“The Age of Man is over. The Time of the Orc has come.” –Gothmog, The Lord of the Rings
“The Age of the Saver is over. The Time of the Borrower has come.” –Ben Bernanke, former Federal Reserve Chair
No, the second quote was not actually uttered by Ben Bernanke, but it may as well have been.
You might remember that the people of Gondor in the final Lord of the Rings film have two choices: they can listen to Denethor, the same crazy old man who has been leading them for decades, or they can listen to this Gandalf the White character who has come back from the dead and has all these magical notions. At the beginning, they listen to Denethor and charge the river, at which point the orc general Gothmog issues the above proclamation.
Savers, welcome to Gondor.
A full 62% of Americans have less than $1,000 in their savings account according to a recent Google Consumer Survey (from Market Watch). Among millennials, a whopping 30% have zero dollars in a savings account. Some of us are not even fighting the battle!
But what do you do if you are ahead of the game and are actually saving money?
Money market mutual funds—the symbol of “super safe investing”—were offering 0.01% until the Fed hike last year. Now they are offering…wait for it…0.5%.
Treasury bonds were once the next-step up—pretty safe, assuming the government doesn’t go bankrupt. The 10-year Treasury bond is 1.7% right now. That means if you give the government $1,000 for 10 years (or risk selling the bond before then, in which case there’s no guarantee you get all your money back), they will give you $17 of interest every year.
The Federal Reserve has shown no indication of reversing these trends—and worldwide? In Europe and Japan, there are bonds with negative interest, meaning that you pay money to not lose money! The orcs are running loose with savers’ money, but at least borrowers are in good shape—imagine being paid to borrow?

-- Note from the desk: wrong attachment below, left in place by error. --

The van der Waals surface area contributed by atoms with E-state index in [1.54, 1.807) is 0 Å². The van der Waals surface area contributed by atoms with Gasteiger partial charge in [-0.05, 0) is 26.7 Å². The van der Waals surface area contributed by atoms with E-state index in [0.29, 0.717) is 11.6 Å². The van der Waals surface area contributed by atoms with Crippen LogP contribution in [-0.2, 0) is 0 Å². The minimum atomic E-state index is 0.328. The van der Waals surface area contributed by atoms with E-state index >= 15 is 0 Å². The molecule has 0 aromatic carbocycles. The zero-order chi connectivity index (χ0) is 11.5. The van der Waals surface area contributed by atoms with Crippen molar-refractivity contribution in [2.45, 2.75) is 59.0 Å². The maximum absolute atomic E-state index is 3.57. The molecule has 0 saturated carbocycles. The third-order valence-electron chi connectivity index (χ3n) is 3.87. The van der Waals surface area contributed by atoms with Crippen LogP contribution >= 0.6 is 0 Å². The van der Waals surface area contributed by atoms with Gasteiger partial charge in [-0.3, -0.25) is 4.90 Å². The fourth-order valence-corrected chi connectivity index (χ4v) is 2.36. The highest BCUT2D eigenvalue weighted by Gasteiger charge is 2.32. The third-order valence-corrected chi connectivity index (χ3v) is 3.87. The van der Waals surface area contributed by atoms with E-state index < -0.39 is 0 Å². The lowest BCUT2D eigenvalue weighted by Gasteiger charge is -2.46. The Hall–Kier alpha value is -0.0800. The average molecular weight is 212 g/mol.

We savers need to strike back, but the problem might be that we’re still playing by the old rules, still listening to crazy old Denethor who sends us out there on horseback to fight the orcs and the winged beasts again and again. The central banks are forcing us to take more and more risk to obtain the same savings.
The old rules for retirement investing were simple: 60/40. Put 60% in stocks and 40% in bonds, and you would be on your way to a reasonable 7-10% return per year. Voila. Done. Problem solved. But let’s look at the old rules in terms of the current picture:
Do we put that 40% “safe” part in US bonds that might get us 1.4% a year in a diversified bond fund? Yes, it’s safe, but with only 1.4%, the rest of our portfolio now has to make up the difference.
Do we put any of that 40% in International Bonds, as some robo-funds do? Many European bonds have lower rates than their US equivalents, and sure, we can find better interest by lending money to Argentina—but is this still the “safe” 40% part if we do that?
What about International Stocks? Many robo-funds put some money into “developed” international (what do we think European stocks will do? Japanese stocks? What happens in the currencies of Europe or Japan go down and the stocks are suddenly worth less in dollars?). They also buy some “emerging market” stocks (China, India), which is where many believe growth will be.
Diversification is designed to reduce risk, and it’s important—the old “never put all your eggs in one basket” mantra—but if we “diversify” into something with more risk, then by definition we’re not really reducing our risk at all. If we decide to guard the city and charge the river, but we know that charging the river is a bad idea, then are we really better off doing both?
The problem is that while the world has changed, the formula has stayed the same. Maybe it works out. Maybe the central banks continue to prop up the stock market and force savers into risky assets, and it pays off. Maybe the stock market goes up another 100%. Maybe the hordes of orcs decide to turn around and go home. Maybe if we just follow 60/40, stick our money in a robo-fund, and never think about it, everything will work out.
Oops, I’ve broken a cardinal rule of writing. I’ve used the word maybe too many times. I may as well use it a few more:
Maybe it’s time we change the paradigm a bit. Maybe it’s time we looked twice at the old rules before applying them. Maybe it’s time we called Rohan for another opinion. Maybe it’s time we search a second time for information before making a decision. Maybe there’s a word for that—and maybe it’s research.